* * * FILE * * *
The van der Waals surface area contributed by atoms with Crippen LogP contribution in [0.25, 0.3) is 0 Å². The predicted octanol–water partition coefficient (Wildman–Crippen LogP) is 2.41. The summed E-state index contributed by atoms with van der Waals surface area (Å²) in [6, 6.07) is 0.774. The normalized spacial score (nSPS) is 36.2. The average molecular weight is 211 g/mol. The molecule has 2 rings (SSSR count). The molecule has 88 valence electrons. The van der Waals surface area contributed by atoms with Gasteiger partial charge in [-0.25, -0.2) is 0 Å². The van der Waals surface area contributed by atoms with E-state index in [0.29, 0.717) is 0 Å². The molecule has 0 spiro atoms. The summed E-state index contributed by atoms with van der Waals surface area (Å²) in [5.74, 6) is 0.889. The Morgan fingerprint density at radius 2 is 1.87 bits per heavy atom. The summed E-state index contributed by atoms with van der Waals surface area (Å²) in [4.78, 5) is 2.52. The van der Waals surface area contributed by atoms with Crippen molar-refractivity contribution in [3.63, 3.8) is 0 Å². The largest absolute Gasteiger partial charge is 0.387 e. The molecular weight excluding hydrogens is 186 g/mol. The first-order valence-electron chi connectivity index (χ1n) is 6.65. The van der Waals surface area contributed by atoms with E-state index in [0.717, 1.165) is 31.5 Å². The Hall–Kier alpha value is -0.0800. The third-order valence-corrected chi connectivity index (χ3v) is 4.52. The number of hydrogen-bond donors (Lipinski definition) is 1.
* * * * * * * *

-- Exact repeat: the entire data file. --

The van der Waals surface area contributed by atoms with Crippen LogP contribution in [0.25, 0.3) is 0 Å². The predicted octanol–water partition coefficient (Wildman–Crippen LogP) is 2.41. The summed E-state index contributed by atoms with van der Waals surface area (Å²) in [6, 6.07) is 0.774. The normalized spacial score (nSPS) is 36.2. The average molecular weight is 211 g/mol. The molecule has 2 rings (SSSR count). The molecule has 88 valence electrons. The van der Waals surface area contributed by atoms with Gasteiger partial charge in [-0.25, -0.2) is 0 Å². The van der Waals surface area contributed by atoms with E-state index in [0.29, 0.717) is 0 Å². The molecule has 0 spiro atoms. The summed E-state index contributed by atoms with van der Waals surface area (Å²) in [5.74, 6) is 0.889. The Morgan fingerprint density at radius 2 is 1.87 bits per heavy atom. The summed E-state index contributed by atoms with van der Waals surface area (Å²) in [4.78, 5) is 2.52. The van der Waals surface area contributed by atoms with Crippen molar-refractivity contribution in [3.63, 3.8) is 0 Å². The largest absolute Gasteiger partial charge is 0.387 e. The molecular weight excluding hydrogens is 186 g/mol. The first-order valence-electron chi connectivity index (χ1n) is 6.65. The van der Waals surface area contributed by atoms with E-state index in [0.717, 1.165) is 31.5 Å². The Hall–Kier alpha value is -0.0800. The third-order valence-corrected chi connectivity index (χ3v) is 4.52. The number of hydrogen-bond donors (Lipinski definition) is 1.